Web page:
We’ve seen many of the big canal boats around europe – the standard dates back to the 1950s when a new 1350 ton standard was devised. It’s extended from there right up to 280 m long by 35 m wide. So if you ever wondered why Europe can still make canals commercially viable and in the UK it’s cheaper to move boats by road, never mind bulk goods, there’s your answer: infrastructure investment and scale!
The lift replaced a series of four lifts built in the 1900’s. The old lifts are still in situ and are a UNESCO world heritage site.
Anyway, it was a wonderful 25 km cycle around the old and new lifts. Parking here is pretty idyllic – it’s free as in speech and beer and is on the banks of the canal. It would have been an awesome drone shot of the mothership, the canal and the lift, but in Belgium, unless you have taken and exam and have a registered drone, you have a 10 m height limit and must be over private ground. So it was not to be…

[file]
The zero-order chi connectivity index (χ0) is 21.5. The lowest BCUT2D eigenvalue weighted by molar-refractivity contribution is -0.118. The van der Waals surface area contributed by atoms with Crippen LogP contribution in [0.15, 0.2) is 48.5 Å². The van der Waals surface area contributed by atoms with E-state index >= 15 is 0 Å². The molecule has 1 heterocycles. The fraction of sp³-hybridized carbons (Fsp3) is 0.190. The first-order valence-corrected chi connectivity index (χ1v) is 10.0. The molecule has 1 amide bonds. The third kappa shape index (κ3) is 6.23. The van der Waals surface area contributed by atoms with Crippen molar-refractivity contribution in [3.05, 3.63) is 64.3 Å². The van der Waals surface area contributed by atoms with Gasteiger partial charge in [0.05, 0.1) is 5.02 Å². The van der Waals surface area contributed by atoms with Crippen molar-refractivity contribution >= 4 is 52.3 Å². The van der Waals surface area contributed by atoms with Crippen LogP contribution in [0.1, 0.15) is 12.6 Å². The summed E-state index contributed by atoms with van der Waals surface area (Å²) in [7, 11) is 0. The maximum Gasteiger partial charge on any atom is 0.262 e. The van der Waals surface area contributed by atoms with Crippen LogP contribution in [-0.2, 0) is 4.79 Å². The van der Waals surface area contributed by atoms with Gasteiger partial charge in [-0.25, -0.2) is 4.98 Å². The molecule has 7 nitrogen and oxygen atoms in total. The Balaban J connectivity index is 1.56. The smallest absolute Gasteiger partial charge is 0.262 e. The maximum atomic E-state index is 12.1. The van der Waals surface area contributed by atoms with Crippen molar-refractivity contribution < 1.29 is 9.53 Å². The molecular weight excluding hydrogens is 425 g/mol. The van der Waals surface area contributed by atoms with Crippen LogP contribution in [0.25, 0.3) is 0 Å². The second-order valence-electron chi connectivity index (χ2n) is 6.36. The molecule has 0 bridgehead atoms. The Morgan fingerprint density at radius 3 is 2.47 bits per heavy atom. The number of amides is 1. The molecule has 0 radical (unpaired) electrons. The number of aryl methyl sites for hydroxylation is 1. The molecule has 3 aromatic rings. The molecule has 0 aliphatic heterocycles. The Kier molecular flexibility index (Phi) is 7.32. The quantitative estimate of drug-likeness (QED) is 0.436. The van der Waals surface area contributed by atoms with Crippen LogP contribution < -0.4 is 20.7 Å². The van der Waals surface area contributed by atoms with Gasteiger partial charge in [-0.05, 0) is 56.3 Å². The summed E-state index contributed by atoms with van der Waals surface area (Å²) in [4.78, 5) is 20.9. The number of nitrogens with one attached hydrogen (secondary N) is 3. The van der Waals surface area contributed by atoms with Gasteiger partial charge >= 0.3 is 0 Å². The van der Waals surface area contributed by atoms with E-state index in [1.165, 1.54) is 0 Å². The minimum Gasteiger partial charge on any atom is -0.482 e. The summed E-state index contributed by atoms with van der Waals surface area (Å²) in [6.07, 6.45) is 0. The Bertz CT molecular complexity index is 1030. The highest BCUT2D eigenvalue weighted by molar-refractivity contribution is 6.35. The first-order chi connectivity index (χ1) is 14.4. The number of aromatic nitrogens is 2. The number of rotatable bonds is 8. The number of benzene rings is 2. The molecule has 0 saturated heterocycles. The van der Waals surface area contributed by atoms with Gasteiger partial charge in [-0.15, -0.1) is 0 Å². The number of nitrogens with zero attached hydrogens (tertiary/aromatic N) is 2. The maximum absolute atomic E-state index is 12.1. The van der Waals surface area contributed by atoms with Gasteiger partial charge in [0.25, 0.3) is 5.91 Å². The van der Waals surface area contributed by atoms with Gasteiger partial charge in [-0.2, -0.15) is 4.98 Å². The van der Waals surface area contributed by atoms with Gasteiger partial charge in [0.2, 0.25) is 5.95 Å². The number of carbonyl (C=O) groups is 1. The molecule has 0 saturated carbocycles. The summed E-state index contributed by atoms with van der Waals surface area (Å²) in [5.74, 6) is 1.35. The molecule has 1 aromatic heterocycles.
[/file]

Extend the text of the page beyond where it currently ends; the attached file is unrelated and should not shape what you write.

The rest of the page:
We turned into the campsite only to find that we had managed to take a wrong turning and had ended up in a static caravan park. The chap came out and greeted us with a great welcome and we even managed some French. We didn’t bother leaving to go find the proper campsite and stayed for a couple of nights on an empty static caravan pitch.
Cerfontaine was a quick stop-off on the journey back west and it was attractive because it had a couple of big lakes to go explore. There’s an upper and lower lakes and a hydroelectric plant sitting in the middle. It ended up a 50 km cycle over the day, with a lovely Croque Madame and Croque Monsieur for lunch with a Chimay Trappist beer. Nom, nom.
Towards the end of the day, we discovered the European jet-ski championships on one part of the lake, so we watched that for a while too. The lakes have a great amphibus tour, but it was a little beyond our dwindling budget at 25€ each, so we contented ourselves with watching it!